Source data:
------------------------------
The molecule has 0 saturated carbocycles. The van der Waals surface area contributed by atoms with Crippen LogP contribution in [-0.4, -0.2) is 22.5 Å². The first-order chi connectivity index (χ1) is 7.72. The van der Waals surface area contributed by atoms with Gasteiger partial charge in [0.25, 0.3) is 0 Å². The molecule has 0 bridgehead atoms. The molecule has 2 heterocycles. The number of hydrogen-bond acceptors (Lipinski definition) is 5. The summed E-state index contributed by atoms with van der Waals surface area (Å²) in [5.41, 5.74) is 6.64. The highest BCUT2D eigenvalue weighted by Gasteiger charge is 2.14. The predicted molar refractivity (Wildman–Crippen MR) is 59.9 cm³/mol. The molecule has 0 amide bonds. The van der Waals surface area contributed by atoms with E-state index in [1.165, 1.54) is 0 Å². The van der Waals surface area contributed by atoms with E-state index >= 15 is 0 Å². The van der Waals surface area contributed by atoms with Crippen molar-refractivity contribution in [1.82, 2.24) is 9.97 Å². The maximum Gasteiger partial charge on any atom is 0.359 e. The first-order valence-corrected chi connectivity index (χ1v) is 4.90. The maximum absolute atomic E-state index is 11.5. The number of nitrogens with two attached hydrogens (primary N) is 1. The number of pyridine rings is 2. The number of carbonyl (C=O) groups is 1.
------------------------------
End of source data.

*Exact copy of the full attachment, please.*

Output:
The molecule has 0 saturated carbocycles. The van der Waals surface area contributed by atoms with Crippen LogP contribution in [-0.4, -0.2) is 22.5 Å². The first-order chi connectivity index (χ1) is 7.72. The van der Waals surface area contributed by atoms with Gasteiger partial charge in [0.25, 0.3) is 0 Å². The molecule has 0 bridgehead atoms. The molecule has 2 heterocycles. The number of hydrogen-bond acceptors (Lipinski definition) is 5. The summed E-state index contributed by atoms with van der Waals surface area (Å²) in [5.41, 5.74) is 6.64. The highest BCUT2D eigenvalue weighted by Gasteiger charge is 2.14. The predicted molar refractivity (Wildman–Crippen MR) is 59.9 cm³/mol. The molecule has 0 amide bonds. The van der Waals surface area contributed by atoms with E-state index in [1.165, 1.54) is 0 Å². The van der Waals surface area contributed by atoms with E-state index >= 15 is 0 Å². The van der Waals surface area contributed by atoms with Crippen molar-refractivity contribution in [1.82, 2.24) is 9.97 Å². The maximum Gasteiger partial charge on any atom is 0.359 e. The first-order valence-corrected chi connectivity index (χ1v) is 4.90. The maximum absolute atomic E-state index is 11.5. The number of nitrogens with two attached hydrogens (primary N) is 1. The number of pyridine rings is 2. The number of carbonyl (C=O) groups is 1.